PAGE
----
Cote d’Ivoire seeks fresh debt write-downs

28/11/2007 | Philip Alexander

A finance ministry official has told EM that the country is pushing for further Paris Club debt forgiveness, which could have implications for Brady bond valuations

The government of Prime Minister Guillaume Soro in Cote d’Ivoire is requesting further debt forgiveness from the Paris Club of creditor nations, Emerging Markets has learnt. This follows a deal to write off 80% of the country’s official sector debt in 2002.

“We are committed to repaying at least 50% of the remaining obligations, but beyond that, it depends on the outcome of negotiations,” Annick Kone, technical advisor to the finance ministry in Abidjan, told Emerging Markets.

She added that a full deal would probably have to await Cote d’Ivoire’s completion of its ongoing IMF emergency post-conflict assistance (EPCA) programme, most likely in early 2009. But she was confident that creditors would offer a sympathetic response, given the country’s significance for the West African Economic and Monetary Union (WAEMU).

“Even after the political crisis of the past few years, Cote d’Ivoire still accounts for 40% of the total WAEMU economy,” Kone said.

Cote d’Ivoire descended into several years of civil war just months after the 2002 Paris Club treatment, but the Ouagadougou accord, signed in the capital of Burkina Faso in March 2007, created a national unity government under former rebel leader Soro. This facilitated the EPCA agreement in August 2007, together with $120 million in post-conflict assistance granted by the World Bank in July despite outstanding loan arrears.

The accord has also raised hopes among investors that Cote d’Ivoire will negotiate with its London Club commercial creditors to settle its $2.45 billion in outstanding Brady bonds. The PDI and FLIRB bonds, on which the government has been in default since 2000, are some of the few remaining examples of a near extinct global asset class.

The prices of these bonds have doubled to almost 40 cents on the dollar since the Ouagadougou accord, but that surge could be called into question if Cote d’Ivoire receives further Paris Club debt forgiveness. The creditor nations usually ask for “comparable treatment” by the private sector, implying a deeper haircut on the principal and interest arrears of the Brady bonds.

“People may find they are caught in between, they are going to realize they’ve overpaid. I think we have probably seen the top of the market,” said Henry Avis-Vieira, president of Wesbruin Capital, a leading US distressed and exotic sovereign debt trading firm.

Avis-Vieira also expected that any bond to replace the existing London Club debt would carry a longer maturity (the PDIs and FLIRBs are currently dated 2018) and a back-loaded repayment schedule.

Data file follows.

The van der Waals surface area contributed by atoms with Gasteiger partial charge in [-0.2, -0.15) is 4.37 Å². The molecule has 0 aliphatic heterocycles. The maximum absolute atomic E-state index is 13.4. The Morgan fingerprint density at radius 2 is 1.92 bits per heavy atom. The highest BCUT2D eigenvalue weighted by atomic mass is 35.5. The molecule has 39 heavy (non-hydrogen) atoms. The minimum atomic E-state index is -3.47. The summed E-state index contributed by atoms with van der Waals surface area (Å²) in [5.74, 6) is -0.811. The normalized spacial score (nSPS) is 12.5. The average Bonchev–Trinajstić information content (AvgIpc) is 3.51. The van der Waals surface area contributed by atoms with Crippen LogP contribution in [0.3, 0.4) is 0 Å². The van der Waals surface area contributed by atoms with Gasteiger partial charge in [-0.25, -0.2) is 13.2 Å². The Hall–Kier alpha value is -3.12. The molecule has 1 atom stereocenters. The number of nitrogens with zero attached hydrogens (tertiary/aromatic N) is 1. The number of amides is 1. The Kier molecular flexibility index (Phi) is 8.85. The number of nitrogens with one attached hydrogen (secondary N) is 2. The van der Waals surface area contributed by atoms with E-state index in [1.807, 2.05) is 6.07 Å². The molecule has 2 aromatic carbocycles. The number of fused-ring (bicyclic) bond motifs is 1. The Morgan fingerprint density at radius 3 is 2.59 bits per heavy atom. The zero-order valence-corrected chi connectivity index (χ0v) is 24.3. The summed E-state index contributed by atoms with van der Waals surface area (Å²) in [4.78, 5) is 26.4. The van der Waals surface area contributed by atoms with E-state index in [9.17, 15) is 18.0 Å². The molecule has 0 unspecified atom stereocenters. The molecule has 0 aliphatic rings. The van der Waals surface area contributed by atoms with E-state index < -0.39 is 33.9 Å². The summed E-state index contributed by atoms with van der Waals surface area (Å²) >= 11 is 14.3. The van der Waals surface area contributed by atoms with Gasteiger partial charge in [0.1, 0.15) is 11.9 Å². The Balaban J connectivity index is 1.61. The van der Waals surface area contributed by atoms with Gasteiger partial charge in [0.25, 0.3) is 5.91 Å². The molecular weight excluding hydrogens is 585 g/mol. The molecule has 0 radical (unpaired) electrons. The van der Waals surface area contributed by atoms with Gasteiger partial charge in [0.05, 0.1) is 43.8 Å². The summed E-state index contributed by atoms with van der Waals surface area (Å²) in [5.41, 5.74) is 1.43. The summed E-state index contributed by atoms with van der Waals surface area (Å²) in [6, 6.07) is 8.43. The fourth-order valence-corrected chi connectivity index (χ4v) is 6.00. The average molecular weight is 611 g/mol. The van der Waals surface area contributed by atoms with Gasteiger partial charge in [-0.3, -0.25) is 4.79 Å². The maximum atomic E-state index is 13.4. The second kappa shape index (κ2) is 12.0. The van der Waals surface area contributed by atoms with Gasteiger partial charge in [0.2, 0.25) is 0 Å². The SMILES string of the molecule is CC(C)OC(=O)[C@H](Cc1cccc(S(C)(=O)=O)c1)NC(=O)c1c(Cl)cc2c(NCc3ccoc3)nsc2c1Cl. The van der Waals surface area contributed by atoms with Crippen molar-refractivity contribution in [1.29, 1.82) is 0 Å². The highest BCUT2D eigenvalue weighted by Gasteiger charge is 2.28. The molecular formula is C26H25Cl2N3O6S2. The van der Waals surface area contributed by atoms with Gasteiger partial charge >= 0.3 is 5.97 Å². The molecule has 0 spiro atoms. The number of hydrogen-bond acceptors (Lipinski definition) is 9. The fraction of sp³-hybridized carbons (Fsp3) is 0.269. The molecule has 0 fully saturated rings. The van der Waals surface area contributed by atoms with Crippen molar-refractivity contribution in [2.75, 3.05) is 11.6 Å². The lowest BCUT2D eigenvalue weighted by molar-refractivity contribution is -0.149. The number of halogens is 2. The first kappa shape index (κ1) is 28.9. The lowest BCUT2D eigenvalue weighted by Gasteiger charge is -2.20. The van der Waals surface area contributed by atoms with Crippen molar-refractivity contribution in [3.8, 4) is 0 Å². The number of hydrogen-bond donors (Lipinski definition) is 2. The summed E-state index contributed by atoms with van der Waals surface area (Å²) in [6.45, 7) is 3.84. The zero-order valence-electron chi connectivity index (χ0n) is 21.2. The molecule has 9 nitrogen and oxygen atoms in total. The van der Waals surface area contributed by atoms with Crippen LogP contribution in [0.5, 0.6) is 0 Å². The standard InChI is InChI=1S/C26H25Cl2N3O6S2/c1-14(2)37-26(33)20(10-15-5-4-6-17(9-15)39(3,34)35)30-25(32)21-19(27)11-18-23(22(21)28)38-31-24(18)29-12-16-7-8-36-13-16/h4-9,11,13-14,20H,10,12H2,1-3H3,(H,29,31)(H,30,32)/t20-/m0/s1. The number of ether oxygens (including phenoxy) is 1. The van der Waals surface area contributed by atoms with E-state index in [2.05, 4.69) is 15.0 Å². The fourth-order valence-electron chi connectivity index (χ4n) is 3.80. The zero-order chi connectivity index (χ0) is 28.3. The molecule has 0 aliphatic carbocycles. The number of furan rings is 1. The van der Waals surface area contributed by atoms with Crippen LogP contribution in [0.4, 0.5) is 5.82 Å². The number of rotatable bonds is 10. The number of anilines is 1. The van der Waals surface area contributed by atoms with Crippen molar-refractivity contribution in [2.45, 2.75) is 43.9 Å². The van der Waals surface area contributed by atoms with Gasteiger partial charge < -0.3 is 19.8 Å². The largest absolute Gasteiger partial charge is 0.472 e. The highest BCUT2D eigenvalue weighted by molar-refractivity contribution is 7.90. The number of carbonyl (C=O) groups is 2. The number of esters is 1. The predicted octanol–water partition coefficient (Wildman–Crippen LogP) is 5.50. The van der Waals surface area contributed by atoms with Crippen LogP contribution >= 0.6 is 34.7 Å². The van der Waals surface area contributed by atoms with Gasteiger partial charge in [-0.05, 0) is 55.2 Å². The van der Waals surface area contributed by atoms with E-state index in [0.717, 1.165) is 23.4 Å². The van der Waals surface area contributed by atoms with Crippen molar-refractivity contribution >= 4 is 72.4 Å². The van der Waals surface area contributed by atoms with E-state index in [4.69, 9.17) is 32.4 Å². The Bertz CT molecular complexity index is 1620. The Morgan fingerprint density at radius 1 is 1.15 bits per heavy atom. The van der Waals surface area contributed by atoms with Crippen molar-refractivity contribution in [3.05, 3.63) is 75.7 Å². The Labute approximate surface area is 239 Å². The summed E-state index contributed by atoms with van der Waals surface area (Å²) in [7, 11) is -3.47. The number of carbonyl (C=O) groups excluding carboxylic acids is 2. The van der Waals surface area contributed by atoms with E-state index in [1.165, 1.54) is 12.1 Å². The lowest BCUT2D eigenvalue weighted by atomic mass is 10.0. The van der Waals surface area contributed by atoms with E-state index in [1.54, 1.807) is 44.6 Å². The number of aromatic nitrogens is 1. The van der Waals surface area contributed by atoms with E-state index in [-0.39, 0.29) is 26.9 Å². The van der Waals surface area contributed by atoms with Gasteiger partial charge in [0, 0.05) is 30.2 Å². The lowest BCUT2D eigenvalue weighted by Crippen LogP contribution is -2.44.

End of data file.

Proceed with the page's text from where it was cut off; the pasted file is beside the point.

But George Estes, analyst for the $4 billion emerging country debt fund at US-based Grantham, Mayo, Van Otterloo (GMO), indicated that private creditors would not necessarily agree to offer comparable treatment, given significant forgiveness at the time of the original Brady restructuring in 1998.

“The London Club creditors have already given a huge amount of relief in the initial deal, more than the Paris Club terms, so certainly we would want to have that recognized,” Estes said. GMO was one of the founder members of the Private Creditors’ Advisory Committee for Cote d’Ivoire, formed in 2001.

Estes added that it was not possible to read much into the run-up in Brady bond prices, as it had occurred “in thin trading.” And he said the London Club had not yet held discussions directly with the Ivorian government, as the national reconciliation process in the country “has not been very constructive”.

Plans for fresh elections to cement the peace accord have been repeatedly delayed, but a decision earlier in November to allow immigrants to vote without residence permits may remove one of the major obstacles. Many of Soro’s supporters are first or second generation immigrants from Burkina Faso who had previously been barred from voting.

The country is also working to clear arrears to the World Bank. Kone said the government had followed the model used by other African countries, sending letters directly to individual creditors and major World Bank shareholders to ask for pledges of financial support to enable a comprehensive deal.

According to Kone, both government officials and the financial sector have now been able to return to the areas previously controlled by the rebels. The African Development Bank is also preparing to return to the commercial capital Abidjan, having moved its headquarters to Tunisia when the Ivorian civil war began in 2002.

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